Deoxyribonucleic acid (DNA) is a complex biochemical macromolecule that carries genetic information for cellular life forms and some viruses. DNA consists of long chains of chemical compounds called nucleotides. Four nucleotides are present in DNA: Adenine (A), Cytosine (C), Guanine (G), and Thymine (T). DNA has a double-helix structure containing complementary chains of these four nucleotides connected by hydrogen bonds.
Certain portions of the DNA contain nucleotide sequences called genes, most of which encode instructions for building proteins. These proteins are responsible for carrying out most of the life processes of the organism. DNA is also the mechanism through which genetic information from parents is passed on during reproduction.
The nucleotides in a gene are organized into groups of three, called codons. Codons are typically written as the first letters of their three nucleotides, such as TAC or GGA. Each codon uniquely encodes a single amino acid, which is a building block of proteins.
The process of building proteins from DNA has two major phases called transcription and translation, in which a gene is replicated into an intermediate form called mRNA, which is then processed by a structure called a ribosome to build the chain of amino acids encoded by the codons of the gene.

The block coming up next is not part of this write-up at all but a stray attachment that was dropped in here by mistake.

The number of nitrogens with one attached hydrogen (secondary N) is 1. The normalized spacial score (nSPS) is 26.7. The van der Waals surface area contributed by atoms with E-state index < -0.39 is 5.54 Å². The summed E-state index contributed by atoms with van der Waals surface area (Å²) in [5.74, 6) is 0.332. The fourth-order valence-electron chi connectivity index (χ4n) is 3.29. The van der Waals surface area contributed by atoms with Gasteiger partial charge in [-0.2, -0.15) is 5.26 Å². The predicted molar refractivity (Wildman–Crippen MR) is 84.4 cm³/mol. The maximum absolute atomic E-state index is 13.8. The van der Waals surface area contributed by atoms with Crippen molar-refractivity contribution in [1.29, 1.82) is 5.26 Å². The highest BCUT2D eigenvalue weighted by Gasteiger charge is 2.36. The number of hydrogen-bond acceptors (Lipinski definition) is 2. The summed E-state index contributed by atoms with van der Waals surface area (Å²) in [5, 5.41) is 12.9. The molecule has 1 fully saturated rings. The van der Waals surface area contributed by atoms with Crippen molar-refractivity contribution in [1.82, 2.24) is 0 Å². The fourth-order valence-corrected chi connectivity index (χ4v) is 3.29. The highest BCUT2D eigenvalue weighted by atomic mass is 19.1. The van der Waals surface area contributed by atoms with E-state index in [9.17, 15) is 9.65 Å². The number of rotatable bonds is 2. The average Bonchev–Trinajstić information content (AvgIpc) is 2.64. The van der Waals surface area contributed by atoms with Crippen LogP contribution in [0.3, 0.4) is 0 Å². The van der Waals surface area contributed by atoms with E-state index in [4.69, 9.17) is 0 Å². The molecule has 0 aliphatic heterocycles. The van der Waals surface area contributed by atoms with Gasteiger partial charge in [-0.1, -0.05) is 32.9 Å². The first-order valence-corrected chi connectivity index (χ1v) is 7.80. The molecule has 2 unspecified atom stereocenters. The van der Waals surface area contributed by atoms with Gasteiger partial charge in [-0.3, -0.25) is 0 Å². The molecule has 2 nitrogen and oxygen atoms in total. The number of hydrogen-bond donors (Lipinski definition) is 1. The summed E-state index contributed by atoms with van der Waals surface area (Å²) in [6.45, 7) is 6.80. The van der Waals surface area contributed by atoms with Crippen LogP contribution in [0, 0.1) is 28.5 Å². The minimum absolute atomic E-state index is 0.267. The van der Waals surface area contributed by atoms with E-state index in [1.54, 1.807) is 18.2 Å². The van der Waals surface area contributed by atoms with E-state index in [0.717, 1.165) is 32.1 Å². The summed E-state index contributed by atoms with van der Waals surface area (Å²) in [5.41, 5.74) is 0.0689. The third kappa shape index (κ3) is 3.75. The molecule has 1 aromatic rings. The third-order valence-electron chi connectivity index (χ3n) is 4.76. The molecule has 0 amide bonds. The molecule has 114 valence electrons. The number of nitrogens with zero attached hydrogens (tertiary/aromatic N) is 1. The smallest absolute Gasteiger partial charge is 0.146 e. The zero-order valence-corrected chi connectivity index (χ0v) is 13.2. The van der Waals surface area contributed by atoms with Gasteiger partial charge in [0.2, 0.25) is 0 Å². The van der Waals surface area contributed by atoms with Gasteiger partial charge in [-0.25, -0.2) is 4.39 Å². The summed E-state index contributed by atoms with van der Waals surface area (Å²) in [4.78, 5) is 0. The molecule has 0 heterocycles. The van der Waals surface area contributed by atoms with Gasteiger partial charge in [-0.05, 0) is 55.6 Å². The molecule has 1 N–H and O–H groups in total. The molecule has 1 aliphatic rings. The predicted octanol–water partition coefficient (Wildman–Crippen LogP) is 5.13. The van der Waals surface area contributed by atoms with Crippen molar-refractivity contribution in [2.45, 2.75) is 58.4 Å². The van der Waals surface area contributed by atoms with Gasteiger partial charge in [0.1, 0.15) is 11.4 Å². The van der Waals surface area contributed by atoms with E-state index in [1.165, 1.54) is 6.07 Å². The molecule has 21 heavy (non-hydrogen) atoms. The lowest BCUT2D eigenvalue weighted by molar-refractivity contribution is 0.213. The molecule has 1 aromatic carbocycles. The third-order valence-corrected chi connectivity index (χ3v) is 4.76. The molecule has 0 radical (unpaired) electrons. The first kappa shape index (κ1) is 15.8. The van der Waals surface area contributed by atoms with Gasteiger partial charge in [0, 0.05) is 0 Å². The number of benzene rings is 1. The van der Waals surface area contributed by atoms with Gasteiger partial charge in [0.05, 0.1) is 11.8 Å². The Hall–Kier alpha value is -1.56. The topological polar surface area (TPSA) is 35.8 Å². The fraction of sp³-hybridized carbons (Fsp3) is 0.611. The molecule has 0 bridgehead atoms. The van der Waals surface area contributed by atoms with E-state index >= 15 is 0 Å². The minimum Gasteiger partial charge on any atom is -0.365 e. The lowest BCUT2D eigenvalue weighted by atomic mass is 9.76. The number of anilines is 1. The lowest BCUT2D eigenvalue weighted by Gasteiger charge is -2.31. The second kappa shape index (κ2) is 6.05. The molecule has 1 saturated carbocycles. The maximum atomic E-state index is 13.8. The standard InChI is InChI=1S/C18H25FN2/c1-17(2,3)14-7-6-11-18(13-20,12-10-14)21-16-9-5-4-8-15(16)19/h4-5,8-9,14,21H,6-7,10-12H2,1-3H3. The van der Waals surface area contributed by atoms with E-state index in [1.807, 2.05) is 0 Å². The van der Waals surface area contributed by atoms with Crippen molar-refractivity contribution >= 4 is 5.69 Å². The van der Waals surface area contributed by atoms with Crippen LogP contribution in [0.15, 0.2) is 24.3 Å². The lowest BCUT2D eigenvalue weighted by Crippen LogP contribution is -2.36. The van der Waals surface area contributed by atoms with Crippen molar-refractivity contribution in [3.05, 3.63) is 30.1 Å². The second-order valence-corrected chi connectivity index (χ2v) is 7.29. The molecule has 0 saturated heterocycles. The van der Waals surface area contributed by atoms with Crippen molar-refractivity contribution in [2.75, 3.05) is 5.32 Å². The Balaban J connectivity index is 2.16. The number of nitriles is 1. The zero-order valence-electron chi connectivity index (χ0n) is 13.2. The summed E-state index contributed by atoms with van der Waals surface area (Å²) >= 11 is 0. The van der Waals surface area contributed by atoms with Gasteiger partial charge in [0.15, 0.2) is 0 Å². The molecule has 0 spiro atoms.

The ranges of DNA that encode proteins occur between a start codon (which we will assume to be ATG) and a stop codon (which is any of TAA, TAG, or TGA). Not all regions of DNA contain protein-encoding genes; large portions that do not lie between a valid start and stop codon are called intergenic DNA and have other (possibly unknown) function.
Computational biologists examine large DNA data files to find patterns and important information, such as which regions encode particular proteins. They are also sometimes interested in the percentages of mass accounted for by each of the four nucleotide types. Often a high percentage of Cytosine (C) and Guanine (G) are found in regions of the DNA that contain important genetic data.